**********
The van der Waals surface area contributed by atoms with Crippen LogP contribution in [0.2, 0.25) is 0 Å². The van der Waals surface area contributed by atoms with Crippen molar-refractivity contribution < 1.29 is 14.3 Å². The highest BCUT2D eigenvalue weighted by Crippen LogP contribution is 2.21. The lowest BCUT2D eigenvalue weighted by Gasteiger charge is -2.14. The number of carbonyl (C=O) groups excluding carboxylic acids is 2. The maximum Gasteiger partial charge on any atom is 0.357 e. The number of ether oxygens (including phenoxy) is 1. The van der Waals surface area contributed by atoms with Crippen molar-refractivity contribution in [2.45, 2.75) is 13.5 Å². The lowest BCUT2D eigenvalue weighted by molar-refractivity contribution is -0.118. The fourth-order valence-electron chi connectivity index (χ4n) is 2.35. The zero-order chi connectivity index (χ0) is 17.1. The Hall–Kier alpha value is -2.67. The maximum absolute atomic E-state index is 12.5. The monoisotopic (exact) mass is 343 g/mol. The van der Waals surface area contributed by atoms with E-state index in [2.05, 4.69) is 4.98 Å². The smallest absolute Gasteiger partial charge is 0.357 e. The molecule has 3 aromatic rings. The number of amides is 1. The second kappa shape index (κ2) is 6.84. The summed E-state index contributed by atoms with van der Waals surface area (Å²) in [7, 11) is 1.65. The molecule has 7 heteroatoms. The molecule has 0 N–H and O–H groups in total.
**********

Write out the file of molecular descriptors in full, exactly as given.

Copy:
The van der Waals surface area contributed by atoms with Crippen LogP contribution in [0.2, 0.25) is 0 Å². The van der Waals surface area contributed by atoms with Crippen molar-refractivity contribution < 1.29 is 14.3 Å². The highest BCUT2D eigenvalue weighted by Crippen LogP contribution is 2.21. The lowest BCUT2D eigenvalue weighted by Gasteiger charge is -2.14. The number of carbonyl (C=O) groups excluding carboxylic acids is 2. The maximum Gasteiger partial charge on any atom is 0.357 e. The number of ether oxygens (including phenoxy) is 1. The van der Waals surface area contributed by atoms with Crippen molar-refractivity contribution in [2.45, 2.75) is 13.5 Å². The lowest BCUT2D eigenvalue weighted by molar-refractivity contribution is -0.118. The fourth-order valence-electron chi connectivity index (χ4n) is 2.35. The zero-order chi connectivity index (χ0) is 17.1. The Hall–Kier alpha value is -2.67. The maximum absolute atomic E-state index is 12.5. The monoisotopic (exact) mass is 343 g/mol. The van der Waals surface area contributed by atoms with E-state index in [2.05, 4.69) is 4.98 Å². The smallest absolute Gasteiger partial charge is 0.357 e. The molecule has 3 aromatic rings. The number of amides is 1. The second kappa shape index (κ2) is 6.84. The summed E-state index contributed by atoms with van der Waals surface area (Å²) in [7, 11) is 1.65. The molecule has 7 heteroatoms. The molecule has 0 N–H and O–H groups in total.